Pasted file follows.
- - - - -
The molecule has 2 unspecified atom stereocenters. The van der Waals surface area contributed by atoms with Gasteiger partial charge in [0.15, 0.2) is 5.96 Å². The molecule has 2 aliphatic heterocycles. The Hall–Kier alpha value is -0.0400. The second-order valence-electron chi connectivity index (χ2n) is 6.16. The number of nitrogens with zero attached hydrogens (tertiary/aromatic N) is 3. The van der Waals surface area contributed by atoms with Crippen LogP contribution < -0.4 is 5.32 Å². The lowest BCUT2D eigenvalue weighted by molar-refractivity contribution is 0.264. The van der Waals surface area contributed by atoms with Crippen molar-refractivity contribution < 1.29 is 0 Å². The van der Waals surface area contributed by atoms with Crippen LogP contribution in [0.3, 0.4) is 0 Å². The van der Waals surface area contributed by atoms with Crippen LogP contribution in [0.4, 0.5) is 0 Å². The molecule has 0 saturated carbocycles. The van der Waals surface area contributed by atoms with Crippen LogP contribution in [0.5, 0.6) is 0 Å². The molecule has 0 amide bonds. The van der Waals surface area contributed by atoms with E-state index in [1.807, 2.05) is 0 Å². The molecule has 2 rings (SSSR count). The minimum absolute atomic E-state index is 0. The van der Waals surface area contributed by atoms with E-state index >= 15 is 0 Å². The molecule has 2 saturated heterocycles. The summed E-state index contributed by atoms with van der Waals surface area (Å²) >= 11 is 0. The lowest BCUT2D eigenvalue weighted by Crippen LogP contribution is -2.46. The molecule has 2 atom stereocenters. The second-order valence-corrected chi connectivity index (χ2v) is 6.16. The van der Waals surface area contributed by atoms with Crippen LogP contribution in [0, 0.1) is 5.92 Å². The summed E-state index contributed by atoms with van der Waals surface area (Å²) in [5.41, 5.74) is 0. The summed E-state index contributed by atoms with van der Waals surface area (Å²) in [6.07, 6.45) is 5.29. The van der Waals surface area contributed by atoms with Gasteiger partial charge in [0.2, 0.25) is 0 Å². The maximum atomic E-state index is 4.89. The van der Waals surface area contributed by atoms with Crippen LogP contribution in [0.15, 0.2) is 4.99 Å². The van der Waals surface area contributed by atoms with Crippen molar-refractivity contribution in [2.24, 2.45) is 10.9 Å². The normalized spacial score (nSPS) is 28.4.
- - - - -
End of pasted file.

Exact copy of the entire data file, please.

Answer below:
The molecule has 2 unspecified atom stereocenters. The van der Waals surface area contributed by atoms with Gasteiger partial charge in [0.15, 0.2) is 5.96 Å². The molecule has 2 aliphatic heterocycles. The Hall–Kier alpha value is -0.0400. The second-order valence-electron chi connectivity index (χ2n) is 6.16. The number of nitrogens with zero attached hydrogens (tertiary/aromatic N) is 3. The van der Waals surface area contributed by atoms with Crippen LogP contribution < -0.4 is 5.32 Å². The lowest BCUT2D eigenvalue weighted by molar-refractivity contribution is 0.264. The van der Waals surface area contributed by atoms with Crippen molar-refractivity contribution < 1.29 is 0 Å². The van der Waals surface area contributed by atoms with Crippen LogP contribution in [0.3, 0.4) is 0 Å². The van der Waals surface area contributed by atoms with Crippen LogP contribution in [0.4, 0.5) is 0 Å². The molecule has 0 saturated carbocycles. The van der Waals surface area contributed by atoms with Crippen LogP contribution in [0.5, 0.6) is 0 Å². The molecule has 0 amide bonds. The van der Waals surface area contributed by atoms with E-state index in [1.807, 2.05) is 0 Å². The molecule has 2 rings (SSSR count). The minimum absolute atomic E-state index is 0. The van der Waals surface area contributed by atoms with E-state index >= 15 is 0 Å². The molecule has 2 saturated heterocycles. The summed E-state index contributed by atoms with van der Waals surface area (Å²) >= 11 is 0. The lowest BCUT2D eigenvalue weighted by Crippen LogP contribution is -2.46. The molecule has 2 atom stereocenters. The second-order valence-corrected chi connectivity index (χ2v) is 6.16. The van der Waals surface area contributed by atoms with Crippen LogP contribution in [0, 0.1) is 5.92 Å². The summed E-state index contributed by atoms with van der Waals surface area (Å²) in [5.41, 5.74) is 0. The summed E-state index contributed by atoms with van der Waals surface area (Å²) in [6.07, 6.45) is 5.29. The van der Waals surface area contributed by atoms with Gasteiger partial charge in [0.2, 0.25) is 0 Å². The maximum atomic E-state index is 4.89. The van der Waals surface area contributed by atoms with Crippen LogP contribution in [0.15, 0.2) is 4.99 Å². The van der Waals surface area contributed by atoms with Crippen molar-refractivity contribution in [2.24, 2.45) is 10.9 Å². The normalized spacial score (nSPS) is 28.4.